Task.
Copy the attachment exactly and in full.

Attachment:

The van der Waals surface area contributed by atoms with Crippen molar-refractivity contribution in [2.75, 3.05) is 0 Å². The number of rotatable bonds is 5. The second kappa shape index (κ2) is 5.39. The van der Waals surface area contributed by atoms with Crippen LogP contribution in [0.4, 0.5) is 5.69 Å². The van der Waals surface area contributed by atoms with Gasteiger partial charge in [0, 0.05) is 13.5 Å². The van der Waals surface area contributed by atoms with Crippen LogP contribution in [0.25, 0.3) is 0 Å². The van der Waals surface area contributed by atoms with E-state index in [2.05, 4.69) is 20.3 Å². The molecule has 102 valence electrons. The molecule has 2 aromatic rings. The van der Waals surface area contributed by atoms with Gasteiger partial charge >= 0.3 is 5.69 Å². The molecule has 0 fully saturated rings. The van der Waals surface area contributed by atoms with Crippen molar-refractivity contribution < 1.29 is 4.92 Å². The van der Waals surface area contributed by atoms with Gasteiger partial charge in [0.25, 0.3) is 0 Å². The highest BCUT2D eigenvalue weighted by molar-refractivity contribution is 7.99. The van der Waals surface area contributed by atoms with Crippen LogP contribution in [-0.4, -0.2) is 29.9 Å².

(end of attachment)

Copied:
The van der Waals surface area contributed by atoms with Crippen molar-refractivity contribution in [2.75, 3.05) is 0 Å². The number of rotatable bonds is 5. The second kappa shape index (κ2) is 5.39. The van der Waals surface area contributed by atoms with Crippen LogP contribution in [0.4, 0.5) is 5.69 Å². The van der Waals surface area contributed by atoms with Gasteiger partial charge in [0, 0.05) is 13.5 Å². The van der Waals surface area contributed by atoms with Crippen LogP contribution in [0.25, 0.3) is 0 Å². The van der Waals surface area contributed by atoms with E-state index in [2.05, 4.69) is 20.3 Å². The molecule has 102 valence electrons. The molecule has 2 aromatic rings. The van der Waals surface area contributed by atoms with Gasteiger partial charge >= 0.3 is 5.69 Å². The molecule has 0 fully saturated rings. The van der Waals surface area contributed by atoms with Crippen molar-refractivity contribution < 1.29 is 4.92 Å². The van der Waals surface area contributed by atoms with Gasteiger partial charge in [0.25, 0.3) is 0 Å². The highest BCUT2D eigenvalue weighted by molar-refractivity contribution is 7.99. The van der Waals surface area contributed by atoms with Crippen LogP contribution in [-0.4, -0.2) is 29.9 Å².